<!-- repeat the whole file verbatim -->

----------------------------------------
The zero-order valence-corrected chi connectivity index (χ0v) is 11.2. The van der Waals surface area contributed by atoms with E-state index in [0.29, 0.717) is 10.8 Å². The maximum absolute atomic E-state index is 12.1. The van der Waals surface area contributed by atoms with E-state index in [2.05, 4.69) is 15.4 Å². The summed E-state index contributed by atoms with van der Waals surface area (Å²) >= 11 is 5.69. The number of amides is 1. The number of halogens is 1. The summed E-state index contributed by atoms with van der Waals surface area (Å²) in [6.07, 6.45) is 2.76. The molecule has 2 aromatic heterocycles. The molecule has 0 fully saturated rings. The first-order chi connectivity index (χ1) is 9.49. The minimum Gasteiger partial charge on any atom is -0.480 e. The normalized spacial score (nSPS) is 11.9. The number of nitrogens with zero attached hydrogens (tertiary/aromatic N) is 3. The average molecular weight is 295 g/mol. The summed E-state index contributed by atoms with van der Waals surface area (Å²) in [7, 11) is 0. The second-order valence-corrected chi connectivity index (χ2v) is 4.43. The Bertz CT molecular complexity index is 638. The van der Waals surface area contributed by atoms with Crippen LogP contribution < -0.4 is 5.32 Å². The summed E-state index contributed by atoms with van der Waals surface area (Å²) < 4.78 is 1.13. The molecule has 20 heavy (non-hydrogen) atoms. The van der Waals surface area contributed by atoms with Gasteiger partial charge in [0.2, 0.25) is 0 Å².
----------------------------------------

The zero-order valence-corrected chi connectivity index (χ0v) is 11.2. The van der Waals surface area contributed by atoms with E-state index in [0.29, 0.717) is 10.8 Å². The maximum absolute atomic E-state index is 12.1. The van der Waals surface area contributed by atoms with E-state index in [2.05, 4.69) is 15.4 Å². The summed E-state index contributed by atoms with van der Waals surface area (Å²) >= 11 is 5.69. The number of amides is 1. The number of halogens is 1. The summed E-state index contributed by atoms with van der Waals surface area (Å²) in [6.07, 6.45) is 2.76. The molecule has 2 aromatic heterocycles. The molecule has 0 fully saturated rings. The first-order chi connectivity index (χ1) is 9.49. The minimum Gasteiger partial charge on any atom is -0.480 e. The normalized spacial score (nSPS) is 11.9. The number of nitrogens with zero attached hydrogens (tertiary/aromatic N) is 3. The average molecular weight is 295 g/mol. The summed E-state index contributed by atoms with van der Waals surface area (Å²) in [7, 11) is 0. The second-order valence-corrected chi connectivity index (χ2v) is 4.43. The Bertz CT molecular complexity index is 638. The van der Waals surface area contributed by atoms with Crippen LogP contribution < -0.4 is 5.32 Å². The summed E-state index contributed by atoms with van der Waals surface area (Å²) < 4.78 is 1.13. The molecule has 20 heavy (non-hydrogen) atoms. The van der Waals surface area contributed by atoms with Gasteiger partial charge in [0.2, 0.25) is 0 Å².